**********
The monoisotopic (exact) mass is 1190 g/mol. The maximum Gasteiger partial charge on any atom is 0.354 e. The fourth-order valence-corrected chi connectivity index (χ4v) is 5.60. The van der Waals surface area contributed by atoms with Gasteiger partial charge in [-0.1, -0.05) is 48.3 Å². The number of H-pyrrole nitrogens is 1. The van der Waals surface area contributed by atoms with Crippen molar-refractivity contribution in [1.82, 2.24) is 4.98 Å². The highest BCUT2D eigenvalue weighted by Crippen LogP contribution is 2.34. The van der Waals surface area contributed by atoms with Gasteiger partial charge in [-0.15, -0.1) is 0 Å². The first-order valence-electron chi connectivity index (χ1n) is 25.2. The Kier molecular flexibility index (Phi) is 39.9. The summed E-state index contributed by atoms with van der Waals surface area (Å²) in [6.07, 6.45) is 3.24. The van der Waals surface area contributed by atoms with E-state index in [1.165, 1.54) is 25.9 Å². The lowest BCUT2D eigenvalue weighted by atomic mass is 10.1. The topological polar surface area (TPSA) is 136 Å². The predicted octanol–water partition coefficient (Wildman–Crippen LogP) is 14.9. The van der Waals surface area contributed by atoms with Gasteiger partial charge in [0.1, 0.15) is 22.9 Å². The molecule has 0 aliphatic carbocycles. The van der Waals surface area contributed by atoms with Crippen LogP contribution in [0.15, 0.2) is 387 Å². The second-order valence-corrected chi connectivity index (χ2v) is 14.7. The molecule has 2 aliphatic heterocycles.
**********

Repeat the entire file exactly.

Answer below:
The monoisotopic (exact) mass is 1190 g/mol. The maximum Gasteiger partial charge on any atom is 0.354 e. The fourth-order valence-corrected chi connectivity index (χ4v) is 5.60. The van der Waals surface area contributed by atoms with Gasteiger partial charge in [-0.1, -0.05) is 48.3 Å². The number of H-pyrrole nitrogens is 1. The van der Waals surface area contributed by atoms with Crippen molar-refractivity contribution in [1.82, 2.24) is 4.98 Å². The highest BCUT2D eigenvalue weighted by Crippen LogP contribution is 2.34. The van der Waals surface area contributed by atoms with Gasteiger partial charge in [-0.15, -0.1) is 0 Å². The first-order valence-electron chi connectivity index (χ1n) is 25.2. The Kier molecular flexibility index (Phi) is 39.9. The summed E-state index contributed by atoms with van der Waals surface area (Å²) in [6.07, 6.45) is 3.24. The van der Waals surface area contributed by atoms with E-state index in [1.165, 1.54) is 25.9 Å². The lowest BCUT2D eigenvalue weighted by atomic mass is 10.1. The topological polar surface area (TPSA) is 136 Å². The predicted octanol–water partition coefficient (Wildman–Crippen LogP) is 14.9. The van der Waals surface area contributed by atoms with Gasteiger partial charge in [0.1, 0.15) is 22.9 Å². The molecule has 0 aliphatic carbocycles. The van der Waals surface area contributed by atoms with Crippen LogP contribution in [0.15, 0.2) is 387 Å². The second-order valence-corrected chi connectivity index (χ2v) is 14.7. The molecule has 2 aliphatic heterocycles.